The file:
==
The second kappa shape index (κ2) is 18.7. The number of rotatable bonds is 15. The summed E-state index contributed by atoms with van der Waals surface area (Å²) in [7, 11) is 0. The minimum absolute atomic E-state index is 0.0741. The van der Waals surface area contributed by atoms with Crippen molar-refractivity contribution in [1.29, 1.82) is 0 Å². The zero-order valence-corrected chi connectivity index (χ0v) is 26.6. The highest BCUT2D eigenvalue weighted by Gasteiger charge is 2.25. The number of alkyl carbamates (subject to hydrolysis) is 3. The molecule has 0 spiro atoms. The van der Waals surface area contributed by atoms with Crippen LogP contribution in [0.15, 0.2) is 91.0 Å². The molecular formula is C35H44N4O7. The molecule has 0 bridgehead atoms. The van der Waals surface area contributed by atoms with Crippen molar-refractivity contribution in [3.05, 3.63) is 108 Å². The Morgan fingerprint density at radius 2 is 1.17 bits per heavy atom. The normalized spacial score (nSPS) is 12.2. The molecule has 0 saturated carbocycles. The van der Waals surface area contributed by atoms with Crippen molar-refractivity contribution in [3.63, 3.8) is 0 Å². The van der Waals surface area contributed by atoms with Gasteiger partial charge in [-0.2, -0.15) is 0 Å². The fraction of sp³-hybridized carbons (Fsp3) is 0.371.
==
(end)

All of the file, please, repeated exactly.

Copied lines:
The second kappa shape index (κ2) is 18.7. The number of rotatable bonds is 15. The summed E-state index contributed by atoms with van der Waals surface area (Å²) in [7, 11) is 0. The minimum absolute atomic E-state index is 0.0741. The van der Waals surface area contributed by atoms with Crippen molar-refractivity contribution in [1.29, 1.82) is 0 Å². The zero-order valence-corrected chi connectivity index (χ0v) is 26.6. The highest BCUT2D eigenvalue weighted by Gasteiger charge is 2.25. The number of alkyl carbamates (subject to hydrolysis) is 3. The molecule has 0 spiro atoms. The van der Waals surface area contributed by atoms with Crippen LogP contribution in [0.15, 0.2) is 91.0 Å². The molecular formula is C35H44N4O7. The molecule has 0 bridgehead atoms. The van der Waals surface area contributed by atoms with Crippen molar-refractivity contribution in [3.05, 3.63) is 108 Å². The Morgan fingerprint density at radius 2 is 1.17 bits per heavy atom. The normalized spacial score (nSPS) is 12.2. The molecule has 0 saturated carbocycles. The van der Waals surface area contributed by atoms with Crippen molar-refractivity contribution in [3.63, 3.8) is 0 Å². The van der Waals surface area contributed by atoms with Gasteiger partial charge in [-0.2, -0.15) is 0 Å². The fraction of sp³-hybridized carbons (Fsp3) is 0.371.